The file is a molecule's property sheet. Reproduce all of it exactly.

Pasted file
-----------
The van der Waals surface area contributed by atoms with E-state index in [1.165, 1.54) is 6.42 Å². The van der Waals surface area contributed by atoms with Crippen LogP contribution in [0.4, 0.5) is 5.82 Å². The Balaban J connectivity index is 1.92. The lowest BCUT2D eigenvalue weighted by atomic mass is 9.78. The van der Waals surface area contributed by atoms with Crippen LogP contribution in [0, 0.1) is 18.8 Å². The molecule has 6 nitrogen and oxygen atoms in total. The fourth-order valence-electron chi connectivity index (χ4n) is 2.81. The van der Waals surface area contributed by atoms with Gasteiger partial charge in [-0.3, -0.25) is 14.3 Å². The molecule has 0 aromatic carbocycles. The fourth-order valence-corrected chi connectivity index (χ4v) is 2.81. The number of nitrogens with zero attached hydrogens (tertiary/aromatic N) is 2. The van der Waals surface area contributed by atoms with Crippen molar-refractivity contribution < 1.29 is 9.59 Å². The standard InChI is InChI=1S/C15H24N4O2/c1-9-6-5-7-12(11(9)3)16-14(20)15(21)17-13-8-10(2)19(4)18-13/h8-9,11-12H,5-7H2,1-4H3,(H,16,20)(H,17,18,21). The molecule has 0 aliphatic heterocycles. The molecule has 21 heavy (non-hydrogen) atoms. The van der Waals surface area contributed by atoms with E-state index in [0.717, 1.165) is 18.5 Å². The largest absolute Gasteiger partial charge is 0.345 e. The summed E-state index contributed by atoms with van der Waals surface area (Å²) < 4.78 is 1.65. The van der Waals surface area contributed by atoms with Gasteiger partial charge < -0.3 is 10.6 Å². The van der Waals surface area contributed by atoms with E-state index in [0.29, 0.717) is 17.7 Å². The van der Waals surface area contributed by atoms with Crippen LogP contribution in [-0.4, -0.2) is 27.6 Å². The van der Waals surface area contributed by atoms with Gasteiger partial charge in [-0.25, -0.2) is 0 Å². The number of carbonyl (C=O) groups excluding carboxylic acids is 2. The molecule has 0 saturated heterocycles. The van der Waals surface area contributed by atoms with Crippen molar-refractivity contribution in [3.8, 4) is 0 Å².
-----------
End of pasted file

The van der Waals surface area contributed by atoms with E-state index in [1.165, 1.54) is 6.42 Å². The van der Waals surface area contributed by atoms with Crippen LogP contribution in [0.4, 0.5) is 5.82 Å². The Balaban J connectivity index is 1.92. The lowest BCUT2D eigenvalue weighted by atomic mass is 9.78. The van der Waals surface area contributed by atoms with Crippen LogP contribution in [0, 0.1) is 18.8 Å². The molecule has 6 nitrogen and oxygen atoms in total. The fourth-order valence-electron chi connectivity index (χ4n) is 2.81. The van der Waals surface area contributed by atoms with Gasteiger partial charge in [-0.3, -0.25) is 14.3 Å². The molecule has 0 aromatic carbocycles. The fourth-order valence-corrected chi connectivity index (χ4v) is 2.81. The number of nitrogens with zero attached hydrogens (tertiary/aromatic N) is 2. The van der Waals surface area contributed by atoms with Crippen molar-refractivity contribution < 1.29 is 9.59 Å². The standard InChI is InChI=1S/C15H24N4O2/c1-9-6-5-7-12(11(9)3)16-14(20)15(21)17-13-8-10(2)19(4)18-13/h8-9,11-12H,5-7H2,1-4H3,(H,16,20)(H,17,18,21). The molecule has 0 aliphatic heterocycles. The molecule has 21 heavy (non-hydrogen) atoms. The van der Waals surface area contributed by atoms with E-state index in [0.717, 1.165) is 18.5 Å². The largest absolute Gasteiger partial charge is 0.345 e. The summed E-state index contributed by atoms with van der Waals surface area (Å²) < 4.78 is 1.65. The van der Waals surface area contributed by atoms with Gasteiger partial charge < -0.3 is 10.6 Å². The van der Waals surface area contributed by atoms with E-state index in [0.29, 0.717) is 17.7 Å². The van der Waals surface area contributed by atoms with Crippen LogP contribution in [-0.4, -0.2) is 27.6 Å². The van der Waals surface area contributed by atoms with Gasteiger partial charge in [-0.25, -0.2) is 0 Å². The number of carbonyl (C=O) groups excluding carboxylic acids is 2. The molecule has 0 saturated heterocycles. The van der Waals surface area contributed by atoms with Crippen molar-refractivity contribution in [3.8, 4) is 0 Å².